There are a number of ways that you can get your feet wet in journalism, get a good sense of what the business is about and how reporters operate, and make it worth your while. Of course college-level classes in journalism and news writing are always beneficial, but the truth is unless you’re actually writing the stories, taking the phone calls, and chasing down the leads, you’ll never truly understand what it is a reporter wants and needs from sources, especially PR people.
I would suggest securing an internship at a local newspaper, a local magazine, or even a website, writing and gathering content and conducting interviews, as a good first step. Even if the internship lasts for just three months over the summer, the experience you gain will be invaluable. Beating deadlines, pulling stories together at the last minute, building a story out, and getting the story approved by editors are all things that PR professionals can hear about but need to see up close and personal to appreciate.
For those who might not be able to afford working as unpaid interns, even working as a staff reporter for a local newspaper for six months to a year would be worth it. In the grand scheme of things, that one year could put you several steps ahead of those you’re working with in terms of results and placements.
The pressure might be less intense at a small weekly newspaper, the deadlines less strict, and the stories far more localized, but the experience will still be the same. You will be on the phone interviewing sources, talking to them in person, and gathering facts. Being “on the beat,” so to speak, helps build vital communication skills.
You’ll also be asked to put together a few stories, hit a deadline, and come up with new ideas for the following issues. All of these skills will translate directly to your long-term career in PR and will serve you well over the long haul. Doing this can hone your writing skills, your communications skills, and your eye for news. It will also give you better insight into how to deal with members of the media once you are in PR and pitch them on stories that might be of interest.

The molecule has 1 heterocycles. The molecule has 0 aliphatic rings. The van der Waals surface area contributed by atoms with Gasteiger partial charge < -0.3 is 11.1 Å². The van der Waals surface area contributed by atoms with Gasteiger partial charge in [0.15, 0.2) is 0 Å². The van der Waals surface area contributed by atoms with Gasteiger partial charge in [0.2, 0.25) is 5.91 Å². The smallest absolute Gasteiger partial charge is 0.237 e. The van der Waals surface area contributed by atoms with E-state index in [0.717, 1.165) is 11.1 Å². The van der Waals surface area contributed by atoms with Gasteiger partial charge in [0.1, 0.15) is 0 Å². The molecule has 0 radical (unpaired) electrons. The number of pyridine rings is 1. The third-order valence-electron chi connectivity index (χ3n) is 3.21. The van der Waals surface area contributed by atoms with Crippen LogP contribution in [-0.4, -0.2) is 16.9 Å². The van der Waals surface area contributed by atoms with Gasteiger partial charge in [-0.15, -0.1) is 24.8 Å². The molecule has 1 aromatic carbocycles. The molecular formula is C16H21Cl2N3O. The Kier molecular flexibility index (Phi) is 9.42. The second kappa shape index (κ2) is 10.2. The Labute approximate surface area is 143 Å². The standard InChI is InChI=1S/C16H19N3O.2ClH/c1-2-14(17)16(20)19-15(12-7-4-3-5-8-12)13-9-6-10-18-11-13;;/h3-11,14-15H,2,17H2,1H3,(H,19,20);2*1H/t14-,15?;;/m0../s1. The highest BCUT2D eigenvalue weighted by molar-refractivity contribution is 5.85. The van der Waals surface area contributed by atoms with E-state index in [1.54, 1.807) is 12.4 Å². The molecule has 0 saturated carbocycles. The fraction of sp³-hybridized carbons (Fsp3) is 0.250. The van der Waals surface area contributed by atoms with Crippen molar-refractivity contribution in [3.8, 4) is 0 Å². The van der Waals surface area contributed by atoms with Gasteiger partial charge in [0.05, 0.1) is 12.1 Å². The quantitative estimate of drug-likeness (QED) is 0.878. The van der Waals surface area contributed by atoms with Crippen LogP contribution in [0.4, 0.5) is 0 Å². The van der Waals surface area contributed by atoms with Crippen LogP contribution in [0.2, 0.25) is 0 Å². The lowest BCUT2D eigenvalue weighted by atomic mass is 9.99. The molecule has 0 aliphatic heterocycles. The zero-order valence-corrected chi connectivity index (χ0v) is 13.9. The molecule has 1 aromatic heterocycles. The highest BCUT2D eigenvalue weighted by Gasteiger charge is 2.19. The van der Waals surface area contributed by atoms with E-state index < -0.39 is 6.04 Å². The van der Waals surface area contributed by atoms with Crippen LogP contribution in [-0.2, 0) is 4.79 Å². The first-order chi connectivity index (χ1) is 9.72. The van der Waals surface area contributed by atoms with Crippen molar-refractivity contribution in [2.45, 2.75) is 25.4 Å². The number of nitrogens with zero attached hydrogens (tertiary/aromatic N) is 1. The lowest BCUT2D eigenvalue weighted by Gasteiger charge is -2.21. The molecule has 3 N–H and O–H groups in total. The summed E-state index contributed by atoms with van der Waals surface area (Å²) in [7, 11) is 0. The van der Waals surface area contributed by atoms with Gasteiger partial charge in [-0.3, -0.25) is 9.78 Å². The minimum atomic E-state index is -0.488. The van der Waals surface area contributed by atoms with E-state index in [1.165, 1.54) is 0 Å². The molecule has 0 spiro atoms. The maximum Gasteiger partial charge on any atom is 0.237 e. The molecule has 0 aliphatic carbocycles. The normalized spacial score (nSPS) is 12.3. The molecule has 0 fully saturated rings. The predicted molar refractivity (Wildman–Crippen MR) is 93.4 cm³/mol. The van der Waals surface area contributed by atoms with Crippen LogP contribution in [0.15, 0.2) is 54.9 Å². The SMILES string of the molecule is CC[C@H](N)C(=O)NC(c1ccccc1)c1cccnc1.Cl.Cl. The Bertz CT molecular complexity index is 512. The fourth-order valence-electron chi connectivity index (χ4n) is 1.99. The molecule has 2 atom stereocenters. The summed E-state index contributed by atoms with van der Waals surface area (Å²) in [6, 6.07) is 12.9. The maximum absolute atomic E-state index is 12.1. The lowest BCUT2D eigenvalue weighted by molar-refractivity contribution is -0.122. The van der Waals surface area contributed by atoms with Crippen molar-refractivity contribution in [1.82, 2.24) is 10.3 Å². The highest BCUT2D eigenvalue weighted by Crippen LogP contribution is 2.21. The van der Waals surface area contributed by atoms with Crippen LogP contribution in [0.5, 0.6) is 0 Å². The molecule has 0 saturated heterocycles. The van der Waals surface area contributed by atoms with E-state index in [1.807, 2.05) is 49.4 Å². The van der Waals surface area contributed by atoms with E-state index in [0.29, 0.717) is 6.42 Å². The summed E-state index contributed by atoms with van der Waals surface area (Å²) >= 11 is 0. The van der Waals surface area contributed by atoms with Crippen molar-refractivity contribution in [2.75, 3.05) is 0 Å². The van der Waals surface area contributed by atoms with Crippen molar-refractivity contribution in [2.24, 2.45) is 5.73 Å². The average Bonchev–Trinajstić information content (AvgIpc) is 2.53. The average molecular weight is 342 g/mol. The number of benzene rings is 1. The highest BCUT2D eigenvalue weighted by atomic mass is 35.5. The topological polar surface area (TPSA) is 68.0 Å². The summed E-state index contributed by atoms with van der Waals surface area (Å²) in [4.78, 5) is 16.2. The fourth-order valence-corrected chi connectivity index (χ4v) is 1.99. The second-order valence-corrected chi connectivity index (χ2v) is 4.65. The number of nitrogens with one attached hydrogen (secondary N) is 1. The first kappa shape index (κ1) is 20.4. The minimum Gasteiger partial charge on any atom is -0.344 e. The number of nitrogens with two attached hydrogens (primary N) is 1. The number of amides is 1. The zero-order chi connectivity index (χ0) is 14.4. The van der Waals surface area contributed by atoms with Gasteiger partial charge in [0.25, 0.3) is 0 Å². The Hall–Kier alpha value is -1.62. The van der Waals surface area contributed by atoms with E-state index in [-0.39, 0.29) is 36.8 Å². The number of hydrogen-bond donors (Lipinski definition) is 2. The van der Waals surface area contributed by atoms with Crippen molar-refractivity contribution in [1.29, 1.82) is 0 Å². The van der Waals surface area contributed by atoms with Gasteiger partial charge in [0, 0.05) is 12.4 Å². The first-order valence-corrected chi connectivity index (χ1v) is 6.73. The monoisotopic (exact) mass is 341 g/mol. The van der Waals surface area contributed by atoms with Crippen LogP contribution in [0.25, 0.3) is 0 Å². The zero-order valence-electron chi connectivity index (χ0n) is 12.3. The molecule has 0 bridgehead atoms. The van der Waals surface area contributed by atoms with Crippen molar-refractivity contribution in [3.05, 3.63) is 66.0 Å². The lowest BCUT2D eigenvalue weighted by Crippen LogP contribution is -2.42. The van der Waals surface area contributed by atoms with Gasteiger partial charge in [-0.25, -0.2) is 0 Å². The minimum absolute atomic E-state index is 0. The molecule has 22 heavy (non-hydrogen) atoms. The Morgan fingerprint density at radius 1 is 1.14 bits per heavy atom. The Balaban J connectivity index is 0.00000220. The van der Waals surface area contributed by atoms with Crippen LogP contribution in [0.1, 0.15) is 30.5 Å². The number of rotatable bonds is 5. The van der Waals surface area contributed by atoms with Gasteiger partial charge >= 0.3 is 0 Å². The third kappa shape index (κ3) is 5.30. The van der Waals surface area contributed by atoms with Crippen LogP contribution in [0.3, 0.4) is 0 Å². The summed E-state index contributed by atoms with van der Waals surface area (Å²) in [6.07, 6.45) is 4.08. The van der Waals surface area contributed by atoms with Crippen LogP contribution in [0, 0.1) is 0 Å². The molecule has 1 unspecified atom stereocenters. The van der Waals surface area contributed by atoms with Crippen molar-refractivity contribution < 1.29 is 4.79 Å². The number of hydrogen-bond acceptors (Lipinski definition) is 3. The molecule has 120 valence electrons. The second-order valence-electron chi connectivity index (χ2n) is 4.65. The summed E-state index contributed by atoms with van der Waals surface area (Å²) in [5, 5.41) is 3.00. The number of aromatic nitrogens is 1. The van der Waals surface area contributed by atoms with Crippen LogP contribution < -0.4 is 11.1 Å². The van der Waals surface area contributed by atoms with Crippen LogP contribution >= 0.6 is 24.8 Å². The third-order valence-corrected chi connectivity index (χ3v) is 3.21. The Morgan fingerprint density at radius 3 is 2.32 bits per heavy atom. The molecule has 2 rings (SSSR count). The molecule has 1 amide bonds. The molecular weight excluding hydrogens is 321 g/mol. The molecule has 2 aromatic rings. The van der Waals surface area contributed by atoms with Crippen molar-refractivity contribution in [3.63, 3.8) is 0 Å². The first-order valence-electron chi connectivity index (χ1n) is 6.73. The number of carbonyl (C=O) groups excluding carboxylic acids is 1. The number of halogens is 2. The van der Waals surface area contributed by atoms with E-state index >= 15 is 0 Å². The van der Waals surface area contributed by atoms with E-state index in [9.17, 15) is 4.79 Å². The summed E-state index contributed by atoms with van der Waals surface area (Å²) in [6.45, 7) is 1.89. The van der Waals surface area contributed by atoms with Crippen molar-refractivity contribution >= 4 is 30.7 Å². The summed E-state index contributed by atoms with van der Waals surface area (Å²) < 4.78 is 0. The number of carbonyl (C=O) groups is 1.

Once you know what makes a good story and appreciate deadlines, the need for sources, and the structure of a story, you’ll be able to put yourself in the seat of the reporter when trying to get him or her to cover your company or client. Even time spent as a fact checker or researcher would help, because you would be exposed to the business and its intricacies, which many PR professionals are unfamiliar with.
This isn’t something that is an absolute necessity, but it would certainly give you a leg up on the competition when it comes to getting a position and then thriving immediately. Companies are always eager to meet with and eventually put at the top of the list people who have had media experience. It’s something that most PR people don’t have, at least to start, and can only gain through working in the industry, talking to reporters, and, unfortunately, getting skewered by angry editors about wasting their time here and there.
It’s a well-known fact that PR in general has a bad reputation within the news media. They view PR professionals mostly as nuisances whom they don’t need. The truth is that from time to time they do need us, but they need us on their terms and within their timelines. Sometimes the window is very small. The game is played by their rules, not ours, and understanding the playing field and personnel will always give you a leg up on the competition. By spending some time in a reporter’s shoes, you can have a better understanding of what they need, want, and will write about when approached the right way.
If you can manage to get some exposure to journalism before embarking on your public relations career, even in a small capacity, I would highly recommend it. It will certainly serve you well.
About the Author
Jason Keith is the senior public relations manager at VistaPrint (www.vistaprint.com), a leading online supplier of high-quality graphic design services and customized printed products to small businesses and consumers.